It costs too much. It is not sustainable.
  I don't want to be from a State where most of my off-road communities 
are powered by diesel. It is not good for them. It is not good for 
anybody. How do we get off that? Allow us to move forward and free up--
some are going to be critical of me. They are going to say: You know 
what, Lisa, you are talking about baby steps. You are talking wind 
turbines in St. Michael; you are talking about energy efficiency in St. 
Paul. Do you know what? When you are paying $7, $8, $9 a gallon to keep 
the lights on, to keep something refrigerated--close to 80 cents a 
kilowatt hour--that is not sustainable. So for these communities, it is 
making a difference. You say: Well, we have a big globe out there. We 
do have a big globe out there, and we all have a responsibility there, 
but we have to start.
  I want to share a quote from my friend, the former Secretary of 
Energy, Ernie Moniz. He was talking about some of the practical, 
pragmatic solutions. He said some are going to argue it is not enough. 
Some would argue, well, that will not get us there as fast as we need 
to go. I would argue that would get us there as fast as we can go.
  We must--we must--move. We recognize that, but we have to know the 
only way we are going to be moving is if we move together. That is what 
we have to do in Congress. We have to take these policies that can keep 
us moving to lower emissions, to address the reality of climate change, 
to do so all the while recognizing we have an economy we need to keep 
strong, we have vulnerable people whom we need to protect, and we have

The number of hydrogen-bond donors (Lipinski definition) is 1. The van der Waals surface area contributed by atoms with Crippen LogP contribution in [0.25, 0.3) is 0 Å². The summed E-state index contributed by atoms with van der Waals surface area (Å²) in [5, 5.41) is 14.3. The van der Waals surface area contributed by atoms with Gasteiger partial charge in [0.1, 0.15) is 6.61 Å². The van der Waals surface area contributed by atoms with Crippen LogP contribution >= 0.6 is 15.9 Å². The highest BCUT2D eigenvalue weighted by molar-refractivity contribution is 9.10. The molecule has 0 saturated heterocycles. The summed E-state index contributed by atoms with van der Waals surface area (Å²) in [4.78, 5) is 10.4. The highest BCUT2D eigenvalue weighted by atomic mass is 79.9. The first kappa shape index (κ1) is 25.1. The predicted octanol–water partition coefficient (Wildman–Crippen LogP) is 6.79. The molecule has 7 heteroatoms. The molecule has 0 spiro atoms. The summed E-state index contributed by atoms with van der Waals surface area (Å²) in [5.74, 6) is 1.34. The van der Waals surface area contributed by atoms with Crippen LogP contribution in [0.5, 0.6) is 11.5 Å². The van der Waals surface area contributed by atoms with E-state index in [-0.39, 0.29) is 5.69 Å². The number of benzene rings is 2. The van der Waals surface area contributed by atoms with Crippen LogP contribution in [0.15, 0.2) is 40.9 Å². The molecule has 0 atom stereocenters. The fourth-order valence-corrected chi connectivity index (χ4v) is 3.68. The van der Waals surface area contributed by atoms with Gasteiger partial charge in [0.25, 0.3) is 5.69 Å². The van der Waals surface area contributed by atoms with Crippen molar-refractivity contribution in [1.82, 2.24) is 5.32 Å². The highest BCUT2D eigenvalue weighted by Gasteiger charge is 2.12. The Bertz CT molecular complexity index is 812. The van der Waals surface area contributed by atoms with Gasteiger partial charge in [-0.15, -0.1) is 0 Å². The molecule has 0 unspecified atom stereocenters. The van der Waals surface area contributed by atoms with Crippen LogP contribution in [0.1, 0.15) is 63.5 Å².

an environment we all care about--Republicans and Democrats--and it is 
not just the environment in our States or our country, but it is our 
global environment.
  So, moving forward, how we are working together on that is a 
priority, or should be a priority, for us all. My hope is, we get 
beyond the rhetoric, the high-fired rhetoric, and we get to practical, 
pragmatic, bipartisan solutions.
  Mr. DURBIN. Mr. President, I ask the Senator from Alaska to yield for 
10 seconds.
  Ms. MURKOWSKI. Mr. President, I will yield.
  Mr. DURBIN. Mr. President, I thank the Senator. She was the person I 
was thinking of when I said there are exceptions when it comes to the 
partisan divide between us. I stayed for her presentation because I 
knew what it was going to be, and I wanted it to be part of the Record.
  I think Senator Murkowski and Senator Cantwell--whom we recognize on 
our side of the aisle as one of the real leaders on the subject--can 
show us the way in the Senate to find a bipartisan approach to deal 
with this challenge.
  Thank you.
  Ms. MURKOWSKI. I thank my colleague for that.
  I want to acknowledge the support and partnership I have had with 
Senator Cantwell. She and I come from differing views on certain 
issues, but throughout our time as the chair and the ranking on the 
committee, we really did work to try to advance some of these 
solutions, where--I think we would both agree--there is common ground. 
Again, advancing that is important. It is important for the progress we 
are making. It is making a difference. It is helping to reduce the 
emissions. It is helping to move us toward greater efficiency.
  So let's not pooh-pooh the small things. Let's acknowledge that 
building things together, you do elevate yourself--but we have to 
start. If we keep dividing ourselves, then we are not going to come 
together to build these bridges.

[[Page S1957]]

  I thank my friend from Washington State who has worked hard on the 
committee to advance this and continues to do so.
  I yield the floor.
  The PRESIDING OFFICER. The Senator from Washington State.
  Ms. CANTWELL. Mr. President, I come to the floor to join this debate.